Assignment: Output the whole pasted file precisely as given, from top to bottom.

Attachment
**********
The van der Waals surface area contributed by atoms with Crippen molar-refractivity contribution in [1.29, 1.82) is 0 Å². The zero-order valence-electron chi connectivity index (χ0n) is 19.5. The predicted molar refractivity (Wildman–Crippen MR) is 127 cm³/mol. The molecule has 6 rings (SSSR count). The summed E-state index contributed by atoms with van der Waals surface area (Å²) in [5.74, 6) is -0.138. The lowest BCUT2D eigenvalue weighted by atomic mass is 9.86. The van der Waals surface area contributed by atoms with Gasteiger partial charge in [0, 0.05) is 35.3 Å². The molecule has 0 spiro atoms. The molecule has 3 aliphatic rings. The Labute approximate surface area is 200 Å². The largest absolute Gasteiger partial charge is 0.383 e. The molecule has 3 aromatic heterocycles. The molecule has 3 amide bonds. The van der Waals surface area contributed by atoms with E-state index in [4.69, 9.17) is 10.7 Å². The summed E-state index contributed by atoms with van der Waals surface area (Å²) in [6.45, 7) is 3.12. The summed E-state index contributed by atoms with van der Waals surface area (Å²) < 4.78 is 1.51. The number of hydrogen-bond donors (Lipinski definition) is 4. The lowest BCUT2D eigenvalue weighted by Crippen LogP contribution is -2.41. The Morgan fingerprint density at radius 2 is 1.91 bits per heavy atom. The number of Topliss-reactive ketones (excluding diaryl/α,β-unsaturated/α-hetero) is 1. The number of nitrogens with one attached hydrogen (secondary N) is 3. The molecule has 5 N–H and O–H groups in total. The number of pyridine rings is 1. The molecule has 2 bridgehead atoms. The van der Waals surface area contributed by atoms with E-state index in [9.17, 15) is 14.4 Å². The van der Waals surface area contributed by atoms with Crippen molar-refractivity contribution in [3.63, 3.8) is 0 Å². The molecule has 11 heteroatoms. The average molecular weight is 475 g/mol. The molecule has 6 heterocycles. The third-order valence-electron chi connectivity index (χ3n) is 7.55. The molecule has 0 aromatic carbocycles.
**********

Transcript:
The van der Waals surface area contributed by atoms with Crippen molar-refractivity contribution in [1.29, 1.82) is 0 Å². The zero-order valence-electron chi connectivity index (χ0n) is 19.5. The predicted molar refractivity (Wildman–Crippen MR) is 127 cm³/mol. The molecule has 6 rings (SSSR count). The summed E-state index contributed by atoms with van der Waals surface area (Å²) in [5.74, 6) is -0.138. The lowest BCUT2D eigenvalue weighted by atomic mass is 9.86. The van der Waals surface area contributed by atoms with Gasteiger partial charge in [0, 0.05) is 35.3 Å². The molecule has 0 spiro atoms. The molecule has 3 aliphatic rings. The Labute approximate surface area is 200 Å². The largest absolute Gasteiger partial charge is 0.383 e. The molecule has 3 aromatic heterocycles. The molecule has 3 amide bonds. The van der Waals surface area contributed by atoms with E-state index in [4.69, 9.17) is 10.7 Å². The summed E-state index contributed by atoms with van der Waals surface area (Å²) in [6.45, 7) is 3.12. The summed E-state index contributed by atoms with van der Waals surface area (Å²) < 4.78 is 1.51. The number of hydrogen-bond donors (Lipinski definition) is 4. The lowest BCUT2D eigenvalue weighted by Crippen LogP contribution is -2.41. The Morgan fingerprint density at radius 2 is 1.91 bits per heavy atom. The number of Topliss-reactive ketones (excluding diaryl/α,β-unsaturated/α-hetero) is 1. The number of nitrogens with one attached hydrogen (secondary N) is 3. The molecule has 5 N–H and O–H groups in total. The number of pyridine rings is 1. The molecule has 2 bridgehead atoms. The van der Waals surface area contributed by atoms with E-state index in [9.17, 15) is 14.4 Å². The van der Waals surface area contributed by atoms with Crippen molar-refractivity contribution in [3.63, 3.8) is 0 Å². The molecule has 11 heteroatoms. The average molecular weight is 475 g/mol. The molecule has 6 heterocycles. The third-order valence-electron chi connectivity index (χ3n) is 7.55. The molecule has 0 aromatic carbocycles.